Does adding the buttonholes to a shirt make you anxious? For me it is one of the “no-brainer” parts of shirt-making. I have to confess tho I think that may be due at least in part to my amazing Bernina 710 sewing machine. Regardless, buttonholes should not be considered too tough no matter what sewing machine you use.
A couple of “rules” before stitching buttonholes.
- Interfacing is key to stabilizing the fabric. Don’t even think about trying to stitch a buttonhole on a shirt without interfacing. (BTW, a layer of the same shirting as the garment can qualify as interfacing) .
- Adding a layer of water soluble stabilizer on the top and bottom of your shirt will provide even more stability.
- Mark your buttonholes as required by your buttonhole foot; some feet start at the “bottom” end and traverse “up” to the beginning of the buttonhole, and others start at the beginning and traverse to the “bottom” end. It won’t do you any good to mark only the beginning of the buttonhole if your machine stitches from the “bottom up”. You will also need to mark the beginning and the end of your buttonhole if your machine only makes a “manual” (i.e. no auto-calculation of buttonhole length) buttonhole.
- Make a sample. It is important to make a sample buttonhole. Have I mentioned that a sample buttonhole will prevent many problems? 😉 And be sure to cut it open and see if the button fits. If you have a “bottom up” buttonhole foot use the sample to identify the ending point of the buttonhole. Well, the final sample that is actually the correct size, that is. 😉
- If your machine allows you to adjust the stitch length of your buttonhole, consider lengthening the default setting slightly. A little less thread build-up will produce a smoother, more RTW-looking buttonhole. Of course, your sample buttonhole will tell you whether you like this change or not. 😉 It is definitely optional.
OK, let’s get to the good stuff.
On the front placket and collar stand of a shirt, start by marking the center front line. (For cuffs I just measure the distance from the top and side edge of the cuff.)
Next mark the top edge of the buttonhole. Make this line wide. I mark almost all the way across the front placket so I can really see this line when the shirt is actually under my buttonhole foot. If your sewing machines stitches buttonholes “bottom up”, also draw the end point. Now, how could you possibly do this without a sample buttonhole, eh? 😉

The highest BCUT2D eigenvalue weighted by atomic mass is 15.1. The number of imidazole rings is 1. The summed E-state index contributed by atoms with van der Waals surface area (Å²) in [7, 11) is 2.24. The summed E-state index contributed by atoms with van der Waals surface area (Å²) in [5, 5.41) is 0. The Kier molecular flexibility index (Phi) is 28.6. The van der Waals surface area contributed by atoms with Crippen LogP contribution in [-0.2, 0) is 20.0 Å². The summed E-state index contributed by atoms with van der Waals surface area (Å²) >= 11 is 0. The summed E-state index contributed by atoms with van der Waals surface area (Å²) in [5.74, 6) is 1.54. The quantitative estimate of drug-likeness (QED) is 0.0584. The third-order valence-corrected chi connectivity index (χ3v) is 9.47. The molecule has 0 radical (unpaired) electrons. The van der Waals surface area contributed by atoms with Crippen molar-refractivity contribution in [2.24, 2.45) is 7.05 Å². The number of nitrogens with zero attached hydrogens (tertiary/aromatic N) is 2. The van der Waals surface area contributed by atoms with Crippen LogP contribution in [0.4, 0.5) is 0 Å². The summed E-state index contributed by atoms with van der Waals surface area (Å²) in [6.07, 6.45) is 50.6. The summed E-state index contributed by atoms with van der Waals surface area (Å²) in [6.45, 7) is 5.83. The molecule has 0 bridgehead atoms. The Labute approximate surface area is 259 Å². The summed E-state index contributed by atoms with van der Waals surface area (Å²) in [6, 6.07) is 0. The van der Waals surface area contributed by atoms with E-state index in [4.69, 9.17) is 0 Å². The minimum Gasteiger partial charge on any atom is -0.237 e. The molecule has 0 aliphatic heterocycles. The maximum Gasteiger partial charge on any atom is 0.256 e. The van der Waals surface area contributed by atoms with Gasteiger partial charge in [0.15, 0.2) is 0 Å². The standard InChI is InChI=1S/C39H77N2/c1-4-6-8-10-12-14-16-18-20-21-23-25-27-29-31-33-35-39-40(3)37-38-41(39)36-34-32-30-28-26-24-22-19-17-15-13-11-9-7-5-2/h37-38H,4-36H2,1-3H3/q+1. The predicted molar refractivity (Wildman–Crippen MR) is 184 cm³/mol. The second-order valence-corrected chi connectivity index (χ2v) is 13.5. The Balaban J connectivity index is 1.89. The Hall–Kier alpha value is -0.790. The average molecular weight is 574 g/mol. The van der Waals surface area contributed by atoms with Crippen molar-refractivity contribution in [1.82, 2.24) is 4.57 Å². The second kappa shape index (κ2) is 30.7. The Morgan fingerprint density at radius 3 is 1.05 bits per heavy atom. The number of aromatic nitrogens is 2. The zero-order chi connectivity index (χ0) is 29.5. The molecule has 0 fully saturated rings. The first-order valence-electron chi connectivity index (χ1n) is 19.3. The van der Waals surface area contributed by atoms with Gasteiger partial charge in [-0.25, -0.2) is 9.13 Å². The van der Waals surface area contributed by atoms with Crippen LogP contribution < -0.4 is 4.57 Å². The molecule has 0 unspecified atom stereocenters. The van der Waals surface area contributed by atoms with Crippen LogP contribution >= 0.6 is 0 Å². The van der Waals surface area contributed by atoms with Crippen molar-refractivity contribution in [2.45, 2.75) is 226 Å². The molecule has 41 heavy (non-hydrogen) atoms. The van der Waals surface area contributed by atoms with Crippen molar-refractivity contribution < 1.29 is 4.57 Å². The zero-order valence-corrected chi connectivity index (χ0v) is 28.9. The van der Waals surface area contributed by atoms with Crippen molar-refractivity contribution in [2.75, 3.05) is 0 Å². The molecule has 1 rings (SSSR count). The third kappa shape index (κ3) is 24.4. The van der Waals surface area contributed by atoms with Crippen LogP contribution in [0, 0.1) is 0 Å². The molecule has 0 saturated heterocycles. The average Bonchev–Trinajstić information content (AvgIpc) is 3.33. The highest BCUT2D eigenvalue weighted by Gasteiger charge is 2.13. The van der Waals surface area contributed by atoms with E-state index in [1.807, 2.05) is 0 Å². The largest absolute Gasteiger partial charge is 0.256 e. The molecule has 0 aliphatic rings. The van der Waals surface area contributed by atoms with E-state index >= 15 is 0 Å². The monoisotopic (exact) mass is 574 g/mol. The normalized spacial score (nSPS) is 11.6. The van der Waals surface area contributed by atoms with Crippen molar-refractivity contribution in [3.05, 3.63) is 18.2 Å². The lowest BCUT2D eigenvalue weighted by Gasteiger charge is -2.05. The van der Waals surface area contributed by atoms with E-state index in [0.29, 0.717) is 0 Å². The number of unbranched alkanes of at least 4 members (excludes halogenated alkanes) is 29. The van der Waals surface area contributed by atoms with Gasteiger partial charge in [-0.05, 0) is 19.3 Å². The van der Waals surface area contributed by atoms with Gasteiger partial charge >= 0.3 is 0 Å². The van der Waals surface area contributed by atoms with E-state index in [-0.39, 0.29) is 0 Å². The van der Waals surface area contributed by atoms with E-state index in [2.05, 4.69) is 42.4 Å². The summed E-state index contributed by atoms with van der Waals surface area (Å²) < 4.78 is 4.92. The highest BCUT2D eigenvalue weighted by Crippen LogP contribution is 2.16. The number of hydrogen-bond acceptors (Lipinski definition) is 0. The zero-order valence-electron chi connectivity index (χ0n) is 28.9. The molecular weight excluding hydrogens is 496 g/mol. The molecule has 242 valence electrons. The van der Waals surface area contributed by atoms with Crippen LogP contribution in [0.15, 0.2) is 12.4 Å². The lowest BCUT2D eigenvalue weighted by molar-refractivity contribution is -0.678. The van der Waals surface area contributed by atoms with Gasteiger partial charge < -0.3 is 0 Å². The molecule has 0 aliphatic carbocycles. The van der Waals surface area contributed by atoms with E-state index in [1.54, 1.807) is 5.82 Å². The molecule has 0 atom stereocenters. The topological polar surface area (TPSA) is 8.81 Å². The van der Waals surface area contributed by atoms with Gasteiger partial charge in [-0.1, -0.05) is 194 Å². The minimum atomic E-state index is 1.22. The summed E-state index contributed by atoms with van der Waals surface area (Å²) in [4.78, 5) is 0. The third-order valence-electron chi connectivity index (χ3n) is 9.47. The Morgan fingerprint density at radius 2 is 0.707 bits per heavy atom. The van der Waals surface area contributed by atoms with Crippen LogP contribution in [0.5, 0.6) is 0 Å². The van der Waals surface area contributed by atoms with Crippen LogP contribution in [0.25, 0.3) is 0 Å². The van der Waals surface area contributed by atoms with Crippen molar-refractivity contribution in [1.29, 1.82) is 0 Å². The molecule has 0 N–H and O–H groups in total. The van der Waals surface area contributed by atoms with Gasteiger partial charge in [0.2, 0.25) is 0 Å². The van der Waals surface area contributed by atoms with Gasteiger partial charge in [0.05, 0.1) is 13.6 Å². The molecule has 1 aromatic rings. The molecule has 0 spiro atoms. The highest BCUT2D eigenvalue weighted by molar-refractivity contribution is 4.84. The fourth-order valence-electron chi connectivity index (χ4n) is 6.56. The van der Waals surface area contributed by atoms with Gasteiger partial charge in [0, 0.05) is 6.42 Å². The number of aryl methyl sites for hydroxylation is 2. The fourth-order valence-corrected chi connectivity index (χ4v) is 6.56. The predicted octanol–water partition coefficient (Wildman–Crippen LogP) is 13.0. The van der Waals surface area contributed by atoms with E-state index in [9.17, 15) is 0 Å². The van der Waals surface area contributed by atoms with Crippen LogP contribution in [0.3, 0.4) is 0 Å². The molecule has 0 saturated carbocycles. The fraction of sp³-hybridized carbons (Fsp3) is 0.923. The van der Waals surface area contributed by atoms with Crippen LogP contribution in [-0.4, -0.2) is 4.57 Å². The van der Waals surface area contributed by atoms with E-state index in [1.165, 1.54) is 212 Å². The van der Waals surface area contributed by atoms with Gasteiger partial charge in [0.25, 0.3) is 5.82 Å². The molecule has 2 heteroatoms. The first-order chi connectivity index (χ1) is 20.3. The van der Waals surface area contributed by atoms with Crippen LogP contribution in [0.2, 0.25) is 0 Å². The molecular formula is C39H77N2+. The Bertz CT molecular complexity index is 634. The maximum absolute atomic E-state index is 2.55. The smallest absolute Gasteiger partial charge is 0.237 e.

If your shirt fabric is lightweight, and/or your interfacing is lightweight, add a piece of water soluble stabilizer on top and underneath the buttonhole marking. Call it extra insurance. I rarely use this product when making a shirt with very crisp fabric and Pro-Woven Shirt Crisp interfacing, but trust me—if you are having trouble with your sample buttonholes this product may help immensely.
If your sewing machine has a buttonhole foot with an “eye” that electronically reads the buttonhole like the one shown above, AND you have made a sample and verified all the settings you want to use for your buttonhole (stitch length+buttonhole length+distance between the 2 rows of zig-zag stitching), um, all the hard work is done. Just position your machine at the top buttonhole mark, and step on the gas. Honestly, it takes me longer to set up for making buttonholes than it does to actually stitch them on the shirt with my Bernina 710. I do have a step-by-step buttonhole tute for this type of buttonhole foot if you want even more deets.
If your machine uses a buttonhole foot like the one shown above, put the button in your foot and follow the directions in your machine’s manual to attach the foot to the sewing machine. With this style of foot you will be sewing the buttonholes from the bottom end up to the beginning point of the buttonhole.
If your sewing machine and/or your buttonhole foot is manual only, you have more work to do. You should definitely follow the instructions for your machine. On my vintage Bernina 830, I started at the top edge of the buttonhole and stitched the top bar tack first, then adjusted the machine to stitch one leg of zig-zags, then the bottom bar tack, then the second leg of zig-zags, and then the tie-off. It is definitely harder to create 9 or 11 buttonholes that are exactly uniform with a manual buttonhole foot, but it is possible with some practice. It also helps to count your stitches—at least for the bar tacks—which will give your buttonholes a more uniform look. Besides, no one except you is going to compare 2 buttonholes to see if they are the same length! Sadly, most people are just not as interested in us as we are, LOL!
After all your buttonholes are stitched, run a thin bead of seam sealant like Fray Check between the zig-zaggy “legs”. Let it dry thoroughly, and then cut the buttonhole apart. I like to use my awesome Japanese buttonhole chisel for this job, but you can also insert a seam ripper and slide it between the ziggy-zaggy legs. Some people put a pin parallel to the bar tack at the end to prevent slicing further than desired!
Whew! Buttonholes all done! Now here’s a fun trick to mark the button placement. Place the right side of the buttonhole placket on top of the right side of the button placket (be sure to align the front edges) and then insert a chalk marker in the middle of the buttonhole onto the button placket side. BAM! Yep,it is that easy to mark your button placements.
Turn back the buttonhole placket, and just make sure the chalkmark is on center front line. Done and done! Oh, well , you do need to sew the buttons on. And this UH-mazingly fast and easy button tute will blow your mind.